Monday, November 22, 2010

Billy Elliot The Musical


When Elton John saw the movie BILLY ELLIOT at the 2000 Cannes Film Festival, he wept. He stated, “The story is very similar to mine: Trying to be something out of the ordinary. Having a talent and wanting to break free from what others want you to do.”

John was so inspired that he approached a director about making the film into a stage musical. After many rejections, based on “who wants to see a musical of striking miners and a kid in Northern England,” John prevailed. The results? A musical that won 10 Tony Awards, and has been seen by over 4.5 million people. A musical which opened on Sunday evening to an enthusiastic audience at the State Theatre. They came expecting something special and from the way they responded, they received it.

BILLY is not the traditional feel good musical. Yes, in the end, there is a happy ending; but, in the process, the story of an adolescent who discovers he has a talent for dance and pursues it against the vehement objections of his father and the derision of his coal mining villagers, is also filled with the devastating repercussions of the 1984 British coal miners strike, which has affected that country until this day.

Besides the low key Elton John music, the thing that seems to most excite the audience is the boy, actually boys, playing Billy. As Stephen Daldry, the show's choreographer puts it, “Not only is the character [Billy] onstage for the better part of three hours, he sings, acts, speaks with a Northern English dialect, does gymnastics, and dances in a variety of styles. In the touring production, the part of Billie is traded off by five boys.

Opening night found 13-year old Giuseppe Bausilio, from Bern, Switzerland, who recently appeared in the role during the Chicago run of the show, as Billie. Other Billies on this tour are from Australia, Michigan and California. The average stay for a Billie is 1.5 years. They physically grow and their voices change. In fact, ”each boy grows out of their shoes at least once, often twice during their time in the role.”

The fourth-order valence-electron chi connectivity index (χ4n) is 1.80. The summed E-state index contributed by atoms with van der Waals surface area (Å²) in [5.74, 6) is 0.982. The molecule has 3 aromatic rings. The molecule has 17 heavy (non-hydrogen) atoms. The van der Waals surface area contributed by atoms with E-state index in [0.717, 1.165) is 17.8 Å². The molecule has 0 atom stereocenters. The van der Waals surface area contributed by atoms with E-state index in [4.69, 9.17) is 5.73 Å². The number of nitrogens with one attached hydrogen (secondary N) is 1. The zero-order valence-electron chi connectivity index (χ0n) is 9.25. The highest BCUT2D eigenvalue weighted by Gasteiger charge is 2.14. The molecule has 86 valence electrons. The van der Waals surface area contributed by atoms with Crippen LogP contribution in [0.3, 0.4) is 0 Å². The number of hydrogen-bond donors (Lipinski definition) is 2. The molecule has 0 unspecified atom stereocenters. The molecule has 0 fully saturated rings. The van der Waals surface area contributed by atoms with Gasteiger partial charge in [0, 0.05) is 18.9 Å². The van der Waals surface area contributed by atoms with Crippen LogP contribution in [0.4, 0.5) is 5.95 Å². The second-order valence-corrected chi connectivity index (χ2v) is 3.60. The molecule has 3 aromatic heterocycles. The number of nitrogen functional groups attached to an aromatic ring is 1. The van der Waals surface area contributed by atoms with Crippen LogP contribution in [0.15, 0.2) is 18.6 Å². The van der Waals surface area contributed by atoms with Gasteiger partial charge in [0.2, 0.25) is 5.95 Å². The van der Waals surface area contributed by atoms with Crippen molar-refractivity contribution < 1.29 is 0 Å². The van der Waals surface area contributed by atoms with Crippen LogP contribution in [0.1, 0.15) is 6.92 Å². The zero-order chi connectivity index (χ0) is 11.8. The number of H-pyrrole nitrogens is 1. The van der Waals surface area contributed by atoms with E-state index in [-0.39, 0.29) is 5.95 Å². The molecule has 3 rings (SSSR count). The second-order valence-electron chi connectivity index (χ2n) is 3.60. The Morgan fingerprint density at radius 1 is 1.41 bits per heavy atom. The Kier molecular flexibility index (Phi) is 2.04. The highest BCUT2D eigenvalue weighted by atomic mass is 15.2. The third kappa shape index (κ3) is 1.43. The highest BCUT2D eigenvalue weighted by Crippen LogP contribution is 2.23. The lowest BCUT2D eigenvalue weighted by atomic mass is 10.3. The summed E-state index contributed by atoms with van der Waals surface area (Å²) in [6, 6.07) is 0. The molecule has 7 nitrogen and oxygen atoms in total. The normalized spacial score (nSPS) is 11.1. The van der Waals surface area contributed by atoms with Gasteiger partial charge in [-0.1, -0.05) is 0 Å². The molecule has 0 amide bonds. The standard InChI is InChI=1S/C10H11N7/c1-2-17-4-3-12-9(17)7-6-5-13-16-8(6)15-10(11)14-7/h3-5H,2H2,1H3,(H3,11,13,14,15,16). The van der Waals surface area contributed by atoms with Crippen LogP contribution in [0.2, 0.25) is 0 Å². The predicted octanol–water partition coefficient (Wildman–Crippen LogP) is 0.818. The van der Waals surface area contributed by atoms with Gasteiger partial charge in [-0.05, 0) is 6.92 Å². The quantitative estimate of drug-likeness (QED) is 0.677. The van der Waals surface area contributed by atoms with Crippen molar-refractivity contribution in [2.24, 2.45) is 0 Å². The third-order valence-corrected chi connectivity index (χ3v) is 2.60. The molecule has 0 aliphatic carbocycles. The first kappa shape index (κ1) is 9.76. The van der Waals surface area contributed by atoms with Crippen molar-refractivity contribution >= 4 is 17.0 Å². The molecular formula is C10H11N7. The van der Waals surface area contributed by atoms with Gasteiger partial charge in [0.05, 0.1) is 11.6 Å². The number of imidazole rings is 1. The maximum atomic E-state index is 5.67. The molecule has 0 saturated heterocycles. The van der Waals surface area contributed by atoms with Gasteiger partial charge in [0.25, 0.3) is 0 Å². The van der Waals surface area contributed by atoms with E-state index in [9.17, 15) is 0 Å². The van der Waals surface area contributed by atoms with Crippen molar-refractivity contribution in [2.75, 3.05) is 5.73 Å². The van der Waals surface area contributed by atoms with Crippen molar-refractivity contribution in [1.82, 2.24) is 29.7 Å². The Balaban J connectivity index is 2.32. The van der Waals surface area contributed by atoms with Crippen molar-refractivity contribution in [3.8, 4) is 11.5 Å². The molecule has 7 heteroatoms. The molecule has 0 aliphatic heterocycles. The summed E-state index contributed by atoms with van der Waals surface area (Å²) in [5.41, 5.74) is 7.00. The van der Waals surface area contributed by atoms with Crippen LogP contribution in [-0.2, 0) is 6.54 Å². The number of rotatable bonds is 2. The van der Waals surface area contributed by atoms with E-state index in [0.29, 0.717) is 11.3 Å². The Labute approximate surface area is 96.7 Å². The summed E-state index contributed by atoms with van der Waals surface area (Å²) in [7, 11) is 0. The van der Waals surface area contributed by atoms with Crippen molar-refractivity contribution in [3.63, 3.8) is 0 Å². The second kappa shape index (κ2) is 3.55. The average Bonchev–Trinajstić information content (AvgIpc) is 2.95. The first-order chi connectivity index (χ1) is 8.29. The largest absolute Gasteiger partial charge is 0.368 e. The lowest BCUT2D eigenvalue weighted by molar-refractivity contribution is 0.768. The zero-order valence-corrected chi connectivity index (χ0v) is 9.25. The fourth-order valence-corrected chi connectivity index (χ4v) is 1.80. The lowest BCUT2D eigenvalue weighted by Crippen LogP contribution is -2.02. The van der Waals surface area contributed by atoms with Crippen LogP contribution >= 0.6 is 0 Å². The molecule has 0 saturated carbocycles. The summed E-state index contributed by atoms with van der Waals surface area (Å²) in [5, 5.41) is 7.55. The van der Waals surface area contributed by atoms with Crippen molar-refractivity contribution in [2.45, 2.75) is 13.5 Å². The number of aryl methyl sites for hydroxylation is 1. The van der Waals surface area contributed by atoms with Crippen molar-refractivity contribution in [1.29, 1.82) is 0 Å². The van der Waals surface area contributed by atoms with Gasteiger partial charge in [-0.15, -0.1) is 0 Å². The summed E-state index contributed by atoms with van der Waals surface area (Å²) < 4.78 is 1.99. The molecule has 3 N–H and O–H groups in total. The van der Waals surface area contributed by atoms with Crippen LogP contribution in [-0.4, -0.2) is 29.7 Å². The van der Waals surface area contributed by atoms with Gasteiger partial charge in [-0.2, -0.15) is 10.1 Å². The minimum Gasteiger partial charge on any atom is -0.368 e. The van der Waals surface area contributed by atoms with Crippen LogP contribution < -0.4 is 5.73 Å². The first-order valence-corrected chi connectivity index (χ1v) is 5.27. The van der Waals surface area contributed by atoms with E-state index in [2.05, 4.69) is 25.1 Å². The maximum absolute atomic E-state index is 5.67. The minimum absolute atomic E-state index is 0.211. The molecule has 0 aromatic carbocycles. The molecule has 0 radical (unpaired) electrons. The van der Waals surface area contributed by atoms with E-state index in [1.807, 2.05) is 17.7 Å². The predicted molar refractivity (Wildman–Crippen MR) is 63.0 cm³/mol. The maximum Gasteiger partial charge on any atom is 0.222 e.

The plot revolves around a boy, whose mother has died and is being brought up by his grandmother, coal mining father and brother, and who, under the guidance of a tough minded dance teacher, trades boxing gloves for ballet shoes. It is based on A. J. Cronin's novel, THE STARS LOOK DOWN, to which the musical's opening song pays homage.

As Alex, my 15-year old grandson, who comes along to productions to give the tween-teen point of view stated, “This is more than a musical about a kid with untapped talent. There is a strong story of history that has to be understood in order to gain a true understanding of the show.” With that in mind he indicated the need to read the information in the program or the poster in the lobby in order to gain the necessary background. “It also might not be appropriate for younger kids due to the language and the story, but they could appreciate the dancing and the fun parts.” He was impressed by the dancing, thought the singing was acceptable, and the story line was well developed.”

The touring production is blessed with a uniformly excellent cast, headed by the multi-talented Faith Prince, probably best known for her Tony award winning portrayal of Adelaide in the revival of GUYS AND DOLLS. Highlight performers included Jacob Zelonky, as Billy's cross-dressing chum, Rich Hebert as Dad, Patti Perkins as Grandma and Jeff Kready as Billy's brother.

Highlights of the show include a balletic duet performed by Maximilien Baud and Bausilio, the intense “Angry Dance,” and the exuberant “Express Yourself.” There wasn't a dry eye in the house during the original “Dear Billy” a letter from Billy's dead mother to him, and the song's revival, in which Billy writes.

The full orchestra was excellent, as was the corps dancing. The stylistic settings, though somewhat low budget, worked.

CAPSULE JUDGEMENT: BILLY ELLIOT THE MUSICAL will hit audiences on many levels. There is a solid story, excellent dancing, quality acting and a talented 13-year old. BTW---don't run out at the start of the curtain calls…it's worth the wait to see the cast totally let loose in a rousing after-act.